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Conservation: Aquarium Research

The Great Lakes Piping Plover Recovery Effort

The Great Lakes Piping Plover Recovery EffortThe Great Lakes Piping Plover Recovery EffortThe Great Lakes Piping Plover Recovery EffortThe Great Lakes Piping Plover Recovery EffortThe Great Lakes Piping Plover Recovery EffortThe Great Lakes Piping Plover Recovery EffortThe Great Lakes Piping Plover Recovery Effort

The Great Lakes Piping Plover (GLPIPL) population was listed as federally endangered under the U.S. Endangered Species Act in 1986.

Historically, piping plovers nested throughout the Great Lakes (estimated population 500 to 800 pairs) but declined to about a dozen pairs, all within the state of Michigan, by the mid-1980s. This decline is largely attributed to habitat destruction due to heavy post-World War II beach development (recreational, residential, and commercial).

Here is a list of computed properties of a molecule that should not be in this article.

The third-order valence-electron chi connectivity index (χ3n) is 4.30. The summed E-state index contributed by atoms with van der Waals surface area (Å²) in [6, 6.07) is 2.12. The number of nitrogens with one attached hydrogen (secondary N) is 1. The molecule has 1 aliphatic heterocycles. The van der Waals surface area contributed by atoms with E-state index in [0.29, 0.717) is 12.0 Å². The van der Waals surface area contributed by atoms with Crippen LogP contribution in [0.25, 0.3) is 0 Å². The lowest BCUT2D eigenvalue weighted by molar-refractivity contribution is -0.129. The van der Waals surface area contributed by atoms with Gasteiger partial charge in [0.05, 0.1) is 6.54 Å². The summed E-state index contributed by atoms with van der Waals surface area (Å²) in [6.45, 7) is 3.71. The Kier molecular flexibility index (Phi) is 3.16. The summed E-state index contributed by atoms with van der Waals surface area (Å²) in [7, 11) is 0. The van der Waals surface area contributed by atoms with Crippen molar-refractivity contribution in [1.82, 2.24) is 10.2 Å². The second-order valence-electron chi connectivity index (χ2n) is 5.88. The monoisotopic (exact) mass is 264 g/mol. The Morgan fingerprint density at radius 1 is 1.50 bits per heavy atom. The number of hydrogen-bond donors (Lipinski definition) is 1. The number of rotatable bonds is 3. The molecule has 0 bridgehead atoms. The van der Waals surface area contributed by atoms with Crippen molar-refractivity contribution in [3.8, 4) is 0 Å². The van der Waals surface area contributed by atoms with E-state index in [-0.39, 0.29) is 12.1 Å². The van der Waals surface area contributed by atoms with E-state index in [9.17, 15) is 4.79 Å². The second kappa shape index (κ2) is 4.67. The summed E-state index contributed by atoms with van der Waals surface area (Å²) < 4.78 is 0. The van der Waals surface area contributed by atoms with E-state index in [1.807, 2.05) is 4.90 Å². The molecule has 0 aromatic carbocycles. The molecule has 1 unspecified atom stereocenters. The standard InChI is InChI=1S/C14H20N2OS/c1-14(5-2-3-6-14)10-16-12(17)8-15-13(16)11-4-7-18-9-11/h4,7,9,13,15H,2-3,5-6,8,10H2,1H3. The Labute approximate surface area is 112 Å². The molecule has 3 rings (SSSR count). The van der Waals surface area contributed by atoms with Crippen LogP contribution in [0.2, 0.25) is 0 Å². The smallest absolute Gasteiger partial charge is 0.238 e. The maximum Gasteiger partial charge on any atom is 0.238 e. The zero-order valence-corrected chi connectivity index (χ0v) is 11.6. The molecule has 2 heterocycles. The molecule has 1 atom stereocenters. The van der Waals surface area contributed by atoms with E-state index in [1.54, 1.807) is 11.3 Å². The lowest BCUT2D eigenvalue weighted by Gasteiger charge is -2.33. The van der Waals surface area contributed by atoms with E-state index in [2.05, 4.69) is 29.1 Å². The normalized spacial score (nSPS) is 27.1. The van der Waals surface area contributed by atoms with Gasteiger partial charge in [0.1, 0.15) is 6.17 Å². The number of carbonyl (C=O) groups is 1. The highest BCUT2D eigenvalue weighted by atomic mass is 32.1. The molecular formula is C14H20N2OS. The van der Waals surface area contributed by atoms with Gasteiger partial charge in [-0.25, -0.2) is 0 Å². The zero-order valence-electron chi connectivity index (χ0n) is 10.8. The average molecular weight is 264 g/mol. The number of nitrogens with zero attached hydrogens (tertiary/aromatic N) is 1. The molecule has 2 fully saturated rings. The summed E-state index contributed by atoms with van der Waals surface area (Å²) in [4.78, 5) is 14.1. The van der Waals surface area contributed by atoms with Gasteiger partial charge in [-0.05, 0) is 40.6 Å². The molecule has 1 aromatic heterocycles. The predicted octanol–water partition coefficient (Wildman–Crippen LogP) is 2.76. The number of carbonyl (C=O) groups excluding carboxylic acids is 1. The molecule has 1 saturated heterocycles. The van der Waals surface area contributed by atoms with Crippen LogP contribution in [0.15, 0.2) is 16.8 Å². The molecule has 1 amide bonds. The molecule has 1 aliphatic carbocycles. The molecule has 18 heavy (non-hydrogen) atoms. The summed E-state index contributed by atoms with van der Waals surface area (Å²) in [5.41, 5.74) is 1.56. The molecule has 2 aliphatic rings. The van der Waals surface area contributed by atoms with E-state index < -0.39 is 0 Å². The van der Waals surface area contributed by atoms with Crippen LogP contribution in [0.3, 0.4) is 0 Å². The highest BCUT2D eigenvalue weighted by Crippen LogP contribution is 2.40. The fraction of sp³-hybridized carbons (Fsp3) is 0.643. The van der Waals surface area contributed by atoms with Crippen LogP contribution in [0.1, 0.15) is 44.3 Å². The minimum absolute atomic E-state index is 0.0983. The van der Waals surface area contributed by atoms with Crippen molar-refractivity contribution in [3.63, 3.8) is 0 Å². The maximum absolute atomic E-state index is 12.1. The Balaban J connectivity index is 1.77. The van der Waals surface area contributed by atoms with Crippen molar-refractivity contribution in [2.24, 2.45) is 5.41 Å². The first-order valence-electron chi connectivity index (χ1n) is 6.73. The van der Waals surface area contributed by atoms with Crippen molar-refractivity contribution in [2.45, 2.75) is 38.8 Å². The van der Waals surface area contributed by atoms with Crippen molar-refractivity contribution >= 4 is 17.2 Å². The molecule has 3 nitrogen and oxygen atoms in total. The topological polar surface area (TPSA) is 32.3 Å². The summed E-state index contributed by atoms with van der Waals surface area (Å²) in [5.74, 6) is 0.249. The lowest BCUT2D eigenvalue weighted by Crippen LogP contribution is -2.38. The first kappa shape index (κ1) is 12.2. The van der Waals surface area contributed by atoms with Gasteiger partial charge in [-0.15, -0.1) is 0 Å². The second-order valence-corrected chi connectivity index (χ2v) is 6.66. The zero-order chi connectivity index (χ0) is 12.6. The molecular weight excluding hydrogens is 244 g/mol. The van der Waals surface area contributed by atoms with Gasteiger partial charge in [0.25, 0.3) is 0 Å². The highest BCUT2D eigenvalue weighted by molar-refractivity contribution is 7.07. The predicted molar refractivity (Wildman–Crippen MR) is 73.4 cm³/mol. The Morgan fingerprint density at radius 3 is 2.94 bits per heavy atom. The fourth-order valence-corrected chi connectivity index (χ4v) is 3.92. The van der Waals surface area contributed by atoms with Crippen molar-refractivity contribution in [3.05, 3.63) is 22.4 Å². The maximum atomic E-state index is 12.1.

Research, banding, nest monitoring, and incubation are all parts of the effort to increase the number of breeding pairs of Piping Plovers. In addition habitat restoration and protection are key elements. Aquarium personnel typically staff the incubator room and care for eggs or abandoned chicks at Association of Zoos and Aquariums member institutions in the region until they can be released.